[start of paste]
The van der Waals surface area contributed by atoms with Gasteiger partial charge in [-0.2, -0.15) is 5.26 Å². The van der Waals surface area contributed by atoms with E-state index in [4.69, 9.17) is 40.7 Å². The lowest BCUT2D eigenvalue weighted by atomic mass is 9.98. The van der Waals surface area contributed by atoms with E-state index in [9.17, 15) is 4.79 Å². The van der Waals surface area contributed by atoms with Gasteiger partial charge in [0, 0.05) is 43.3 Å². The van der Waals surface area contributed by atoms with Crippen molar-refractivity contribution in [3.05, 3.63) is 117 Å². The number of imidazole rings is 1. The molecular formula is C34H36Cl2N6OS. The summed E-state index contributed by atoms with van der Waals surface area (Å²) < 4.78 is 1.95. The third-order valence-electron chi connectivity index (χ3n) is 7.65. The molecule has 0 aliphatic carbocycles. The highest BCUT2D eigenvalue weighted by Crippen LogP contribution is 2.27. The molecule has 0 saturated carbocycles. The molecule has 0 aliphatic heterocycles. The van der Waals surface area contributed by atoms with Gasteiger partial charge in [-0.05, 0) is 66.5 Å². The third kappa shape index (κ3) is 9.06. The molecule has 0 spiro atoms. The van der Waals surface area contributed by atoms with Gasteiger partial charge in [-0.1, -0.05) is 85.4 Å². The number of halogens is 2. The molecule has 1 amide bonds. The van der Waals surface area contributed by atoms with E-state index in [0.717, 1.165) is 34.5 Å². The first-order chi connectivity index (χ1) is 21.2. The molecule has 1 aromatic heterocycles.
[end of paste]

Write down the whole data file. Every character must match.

The van der Waals surface area contributed by atoms with Gasteiger partial charge in [-0.2, -0.15) is 5.26 Å². The van der Waals surface area contributed by atoms with E-state index in [4.69, 9.17) is 40.7 Å². The lowest BCUT2D eigenvalue weighted by atomic mass is 9.98. The van der Waals surface area contributed by atoms with E-state index in [9.17, 15) is 4.79 Å². The van der Waals surface area contributed by atoms with Gasteiger partial charge in [0, 0.05) is 43.3 Å². The van der Waals surface area contributed by atoms with Crippen molar-refractivity contribution in [3.05, 3.63) is 117 Å². The number of imidazole rings is 1. The molecular formula is C34H36Cl2N6OS. The summed E-state index contributed by atoms with van der Waals surface area (Å²) < 4.78 is 1.95. The third-order valence-electron chi connectivity index (χ3n) is 7.65. The molecule has 0 aliphatic carbocycles. The highest BCUT2D eigenvalue weighted by Crippen LogP contribution is 2.27. The molecule has 0 saturated carbocycles. The molecule has 0 aliphatic heterocycles. The van der Waals surface area contributed by atoms with Gasteiger partial charge in [-0.05, 0) is 66.5 Å². The third kappa shape index (κ3) is 9.06. The molecule has 0 spiro atoms. The van der Waals surface area contributed by atoms with Gasteiger partial charge in [-0.1, -0.05) is 85.4 Å². The number of halogens is 2. The molecule has 1 amide bonds. The van der Waals surface area contributed by atoms with E-state index in [0.717, 1.165) is 34.5 Å². The first-order chi connectivity index (χ1) is 21.2. The molecule has 1 aromatic heterocycles.